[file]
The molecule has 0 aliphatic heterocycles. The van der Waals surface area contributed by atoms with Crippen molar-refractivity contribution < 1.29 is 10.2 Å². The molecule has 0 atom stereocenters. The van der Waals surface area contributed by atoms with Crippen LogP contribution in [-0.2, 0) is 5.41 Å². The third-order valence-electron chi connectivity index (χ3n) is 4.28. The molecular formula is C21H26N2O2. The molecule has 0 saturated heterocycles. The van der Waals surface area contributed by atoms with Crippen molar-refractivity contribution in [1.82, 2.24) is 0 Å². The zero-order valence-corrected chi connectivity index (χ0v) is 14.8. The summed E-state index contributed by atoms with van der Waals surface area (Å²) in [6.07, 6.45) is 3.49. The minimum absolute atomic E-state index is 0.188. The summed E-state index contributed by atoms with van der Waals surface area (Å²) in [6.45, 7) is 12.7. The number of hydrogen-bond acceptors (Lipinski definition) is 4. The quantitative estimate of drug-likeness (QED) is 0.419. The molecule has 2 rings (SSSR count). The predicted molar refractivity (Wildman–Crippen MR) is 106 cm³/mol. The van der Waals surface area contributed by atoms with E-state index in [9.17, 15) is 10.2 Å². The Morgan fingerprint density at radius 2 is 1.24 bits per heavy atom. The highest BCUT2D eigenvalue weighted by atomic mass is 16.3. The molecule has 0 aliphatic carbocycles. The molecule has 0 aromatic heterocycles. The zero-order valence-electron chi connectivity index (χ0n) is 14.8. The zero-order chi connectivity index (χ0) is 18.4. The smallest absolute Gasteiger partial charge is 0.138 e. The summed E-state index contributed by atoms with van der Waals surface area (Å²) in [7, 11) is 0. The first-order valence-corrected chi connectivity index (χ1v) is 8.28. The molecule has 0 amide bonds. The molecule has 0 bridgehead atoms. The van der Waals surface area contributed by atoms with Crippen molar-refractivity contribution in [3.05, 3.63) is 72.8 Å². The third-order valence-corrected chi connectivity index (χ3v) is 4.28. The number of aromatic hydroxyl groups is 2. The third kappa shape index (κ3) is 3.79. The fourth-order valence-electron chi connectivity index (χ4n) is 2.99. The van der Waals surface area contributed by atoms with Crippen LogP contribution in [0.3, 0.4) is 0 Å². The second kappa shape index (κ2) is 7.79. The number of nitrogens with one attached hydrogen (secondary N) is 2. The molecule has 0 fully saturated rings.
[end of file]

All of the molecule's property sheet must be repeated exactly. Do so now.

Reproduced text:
The molecule has 0 aliphatic heterocycles. The van der Waals surface area contributed by atoms with Crippen molar-refractivity contribution < 1.29 is 10.2 Å². The molecule has 0 atom stereocenters. The van der Waals surface area contributed by atoms with Crippen LogP contribution in [-0.2, 0) is 5.41 Å². The third-order valence-electron chi connectivity index (χ3n) is 4.28. The molecular formula is C21H26N2O2. The molecule has 0 saturated heterocycles. The van der Waals surface area contributed by atoms with Crippen molar-refractivity contribution in [1.82, 2.24) is 0 Å². The zero-order valence-corrected chi connectivity index (χ0v) is 14.8. The summed E-state index contributed by atoms with van der Waals surface area (Å²) in [6.07, 6.45) is 3.49. The minimum absolute atomic E-state index is 0.188. The summed E-state index contributed by atoms with van der Waals surface area (Å²) in [6.45, 7) is 12.7. The number of hydrogen-bond acceptors (Lipinski definition) is 4. The quantitative estimate of drug-likeness (QED) is 0.419. The molecule has 2 rings (SSSR count). The predicted molar refractivity (Wildman–Crippen MR) is 106 cm³/mol. The van der Waals surface area contributed by atoms with E-state index in [9.17, 15) is 10.2 Å². The Morgan fingerprint density at radius 2 is 1.24 bits per heavy atom. The highest BCUT2D eigenvalue weighted by atomic mass is 16.3. The molecule has 0 aliphatic carbocycles. The molecule has 0 aromatic heterocycles. The zero-order valence-electron chi connectivity index (χ0n) is 14.8. The zero-order chi connectivity index (χ0) is 18.4. The smallest absolute Gasteiger partial charge is 0.138 e. The summed E-state index contributed by atoms with van der Waals surface area (Å²) in [7, 11) is 0. The first-order valence-corrected chi connectivity index (χ1v) is 8.28. The molecule has 0 amide bonds. The molecule has 0 bridgehead atoms. The van der Waals surface area contributed by atoms with Crippen molar-refractivity contribution in [3.05, 3.63) is 72.8 Å². The third-order valence-corrected chi connectivity index (χ3v) is 4.28. The number of aromatic hydroxyl groups is 2. The third kappa shape index (κ3) is 3.79. The fourth-order valence-electron chi connectivity index (χ4n) is 2.99. The van der Waals surface area contributed by atoms with Crippen LogP contribution in [0.3, 0.4) is 0 Å². The second kappa shape index (κ2) is 7.79. The number of nitrogens with one attached hydrogen (secondary N) is 2. The molecule has 0 fully saturated rings.